Those included his own two flags, which doomed drives as well. The Terps keep getting in first-and-second-and-longs, and the rookie quarterback Pigrome can’t get them out of playing from behind yet as he remains heavy on the learning curve.
"It happens. I can't really do too much about it right now," Dunn said of his own miscues. "I think we had some mess-ups like in any other games, but it was like 3-4 plays that really hurt us in that one. Whether you are poor fundamentally or are being over-aggressive…. but they are definitely drive-killers. It's tough to make up for a penalty like a 15-yard penalty, a 10-yard penalty, so we have to eliminate them for this week. And we can."
Finally, Dunn commented on Michigan State -- a wounded animal you probably don't often get right on, regardless of record.
"They are still a really good team, still a lot of talent on the team, and a solid, really good Big Ten defense with some big players on their team,” he said. “And we are not really paying too much attention to their record. We are going to prepare for them like we prepare for every team, as they play really hard. They will show tons of effort hitting us, so have to match their effort and come out and hit them harder."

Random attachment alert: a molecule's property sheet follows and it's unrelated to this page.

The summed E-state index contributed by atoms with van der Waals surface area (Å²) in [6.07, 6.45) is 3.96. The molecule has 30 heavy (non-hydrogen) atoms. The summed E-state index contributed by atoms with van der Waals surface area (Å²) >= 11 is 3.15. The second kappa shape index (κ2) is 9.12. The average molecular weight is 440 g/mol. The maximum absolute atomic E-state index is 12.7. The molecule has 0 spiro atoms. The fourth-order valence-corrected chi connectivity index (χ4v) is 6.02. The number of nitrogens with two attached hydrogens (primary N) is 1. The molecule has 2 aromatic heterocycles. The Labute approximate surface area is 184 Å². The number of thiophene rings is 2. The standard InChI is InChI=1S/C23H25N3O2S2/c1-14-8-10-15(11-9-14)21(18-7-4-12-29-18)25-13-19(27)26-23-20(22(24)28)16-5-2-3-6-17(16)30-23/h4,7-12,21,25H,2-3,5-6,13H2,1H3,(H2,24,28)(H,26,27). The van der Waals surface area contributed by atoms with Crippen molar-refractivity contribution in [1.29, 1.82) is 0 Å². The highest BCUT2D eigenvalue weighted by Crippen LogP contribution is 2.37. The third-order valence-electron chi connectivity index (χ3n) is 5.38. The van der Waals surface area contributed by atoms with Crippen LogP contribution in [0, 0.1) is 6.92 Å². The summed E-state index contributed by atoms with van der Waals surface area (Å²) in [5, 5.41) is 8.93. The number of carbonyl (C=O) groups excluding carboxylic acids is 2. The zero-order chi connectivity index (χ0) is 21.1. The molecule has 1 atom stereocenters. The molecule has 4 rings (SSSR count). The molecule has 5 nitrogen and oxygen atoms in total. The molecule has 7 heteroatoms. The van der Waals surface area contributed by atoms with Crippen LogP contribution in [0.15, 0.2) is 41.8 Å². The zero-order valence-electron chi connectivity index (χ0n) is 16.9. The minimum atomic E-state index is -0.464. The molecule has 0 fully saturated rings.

Dunn recalls the night game two years when the Terps started strong, but fizzled in a loss. Even so, he remembers the electric atmosphere and expects more of the same this time around.
"I am very excited for it, a night game at home, and I am sure the fans are going to be coming out in full strength. Michigan State is a Big Ten team, so any win over a Big ten team would be huge for us,” Dunn said. "But I watch them and I see Michigan State, a team that's still very difficult to beat. And if you go into it thinking they are 2-4 and on a two-game losing streak, then we are going to be the guys in trouble."